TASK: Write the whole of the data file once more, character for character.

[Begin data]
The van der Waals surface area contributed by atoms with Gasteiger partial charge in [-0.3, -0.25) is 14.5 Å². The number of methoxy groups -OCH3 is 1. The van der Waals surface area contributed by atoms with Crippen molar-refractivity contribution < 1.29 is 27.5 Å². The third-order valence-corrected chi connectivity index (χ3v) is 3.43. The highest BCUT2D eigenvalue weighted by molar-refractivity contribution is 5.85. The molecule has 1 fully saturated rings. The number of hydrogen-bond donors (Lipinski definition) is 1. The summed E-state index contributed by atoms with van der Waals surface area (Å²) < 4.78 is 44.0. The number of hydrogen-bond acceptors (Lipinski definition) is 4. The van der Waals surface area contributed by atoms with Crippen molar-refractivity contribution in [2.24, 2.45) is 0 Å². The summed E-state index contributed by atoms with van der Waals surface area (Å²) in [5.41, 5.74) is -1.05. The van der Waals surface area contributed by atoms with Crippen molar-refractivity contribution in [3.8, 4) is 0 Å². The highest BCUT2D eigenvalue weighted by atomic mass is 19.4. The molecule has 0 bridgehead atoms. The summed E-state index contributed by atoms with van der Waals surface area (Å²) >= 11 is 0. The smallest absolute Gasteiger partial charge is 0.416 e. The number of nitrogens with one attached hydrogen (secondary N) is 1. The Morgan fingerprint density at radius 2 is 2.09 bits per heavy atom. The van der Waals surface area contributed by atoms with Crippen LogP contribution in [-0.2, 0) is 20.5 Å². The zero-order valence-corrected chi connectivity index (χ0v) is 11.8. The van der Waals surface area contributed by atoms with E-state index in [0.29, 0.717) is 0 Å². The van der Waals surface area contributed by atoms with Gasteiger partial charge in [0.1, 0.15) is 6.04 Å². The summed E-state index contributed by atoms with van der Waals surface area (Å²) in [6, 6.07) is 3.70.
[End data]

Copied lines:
The van der Waals surface area contributed by atoms with Gasteiger partial charge in [-0.3, -0.25) is 14.5 Å². The number of methoxy groups -OCH3 is 1. The van der Waals surface area contributed by atoms with Crippen molar-refractivity contribution < 1.29 is 27.5 Å². The third-order valence-corrected chi connectivity index (χ3v) is 3.43. The highest BCUT2D eigenvalue weighted by molar-refractivity contribution is 5.85. The molecule has 1 fully saturated rings. The number of hydrogen-bond donors (Lipinski definition) is 1. The summed E-state index contributed by atoms with van der Waals surface area (Å²) < 4.78 is 44.0. The number of hydrogen-bond acceptors (Lipinski definition) is 4. The van der Waals surface area contributed by atoms with Crippen molar-refractivity contribution in [2.24, 2.45) is 0 Å². The summed E-state index contributed by atoms with van der Waals surface area (Å²) in [5.41, 5.74) is -1.05. The van der Waals surface area contributed by atoms with Crippen molar-refractivity contribution in [3.8, 4) is 0 Å². The highest BCUT2D eigenvalue weighted by atomic mass is 19.4. The molecule has 0 bridgehead atoms. The summed E-state index contributed by atoms with van der Waals surface area (Å²) >= 11 is 0. The smallest absolute Gasteiger partial charge is 0.416 e. The number of nitrogens with one attached hydrogen (secondary N) is 1. The Morgan fingerprint density at radius 2 is 2.09 bits per heavy atom. The van der Waals surface area contributed by atoms with Crippen LogP contribution in [-0.2, 0) is 20.5 Å². The zero-order valence-corrected chi connectivity index (χ0v) is 11.8. The van der Waals surface area contributed by atoms with E-state index in [0.29, 0.717) is 0 Å². The van der Waals surface area contributed by atoms with Gasteiger partial charge in [0.1, 0.15) is 6.04 Å². The summed E-state index contributed by atoms with van der Waals surface area (Å²) in [6, 6.07) is 3.70.